Paul’s description of believers as those who have “the first-fruits of the Spirit” is important (8:23). The Israelites were meant to offer God their “first-fruits” — the first and best of the fruits of their labor (see Exodus 23:19; Deuteronomy 18:4). But 1 Corinthians 15:20-23 more clearly explains the logic here. Paul says that because Christ has been raised from the dead as “the first-fruits” of the resurrection, so then will all believers be raised. Likewise, because believers have “the first-fruits of the Spirit,” they can therefore be confident that God’s “down payment” of the Spirit is the guarantee of the promised future (see also 2 Corinthians 5:5; Ephesians 1:14). The next section specifies one way that the Spirit works during this time of waiting.

Our Weakness and the Spirit’s Prayer (verses 26-30)

Paul reassures the reader that “the Spirit helps us in our weakness” (8:26); that is, the Spirit isn’t inertly present as God’s down payment, but is active in the believer. Indeed, here Paul describes how the Spirit prays on behalf of believers who “do not know what to pray for as we ought” (8:26).

Note that Paul does not say that the Spirit gives us the words to say, illuminates our minds, or even teaches us what to pray. Rather, the Spirit “intercedes for us with groanings too deep for words (8:26). In the midst of suffering and weakness, the believer can have confidence that there is one who prays perfectly for us, one who knows the will of God and is perfectly known by God (8:27).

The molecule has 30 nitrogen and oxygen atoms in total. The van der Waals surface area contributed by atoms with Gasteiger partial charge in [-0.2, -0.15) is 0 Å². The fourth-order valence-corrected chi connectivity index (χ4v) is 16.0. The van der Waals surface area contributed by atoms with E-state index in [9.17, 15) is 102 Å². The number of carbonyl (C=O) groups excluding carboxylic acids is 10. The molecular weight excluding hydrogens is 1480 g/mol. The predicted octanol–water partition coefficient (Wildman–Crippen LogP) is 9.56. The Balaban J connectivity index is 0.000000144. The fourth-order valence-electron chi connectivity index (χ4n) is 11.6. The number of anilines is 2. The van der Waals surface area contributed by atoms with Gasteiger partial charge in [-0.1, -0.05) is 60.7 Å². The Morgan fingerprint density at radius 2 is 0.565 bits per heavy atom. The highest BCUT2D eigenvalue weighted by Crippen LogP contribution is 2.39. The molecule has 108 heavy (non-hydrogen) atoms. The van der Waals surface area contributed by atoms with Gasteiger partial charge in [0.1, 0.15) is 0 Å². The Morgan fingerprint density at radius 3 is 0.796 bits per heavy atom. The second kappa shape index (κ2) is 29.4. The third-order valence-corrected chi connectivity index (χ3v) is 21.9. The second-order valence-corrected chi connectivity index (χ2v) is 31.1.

The Spirit’s work, which stands the believer upright in the midst of a crumbling world, is the way that God draws us into his promises: from foreknowledge to glorification, the certainty of God’s love for his people is, for Paul, unquestionable (8:28-30).

What then shall we say? (verses 31-39)

The final section begins with questions to which Paul knows the answers: “What then shall we say to these things? If God is for us, who can be against us?” (8:31). Paul is driving home the good news that “nothing can separate us” from God’s love, because of God’s own giving of his Son for us and the pouring out of his Spirit on us. Indeed, it is God himself who works all things together for our good (see 8:28).

In parallel logic to the first-fruits, Paul declares that because God “did not spare his own Son but gave him up for us all,” he will “with him graciously give us all things” (8:32). That is, although the present state of believers is suffering and groaning — whether because of distress, persecution, famine, etc. (8:35) — Paul says that there is nothing in this broken world, neither “things present nor things to come,” that can separate believers from God’s love (8:38-39).

God’s Christ-shaped love that has poured into our hearts through the Spirit (5:5) overcomes all obstacles, and the Spirit enlivens the heart in faith to trust that, truly, “the sufferings of this present time are not worth comparing with the glory that is to be revealed to us” (8.18).




Great Spirit, you have lit upon each of us a flame to serve you in all that we do. Ignite your flame, and help us to burn brightly for you. We pray these things in the name of Jesus Christ, our Savior and Lord. Amen.


Like the murmur of the dove’s song ELW 403, H82 513, UMH 544, NCH 270

Blest be the tie that binds ELW 656

Alleluia! Sing to Jesus ELW 392, H82 460, 461, NCH 257


O day full of grace, F. Melius Christiansen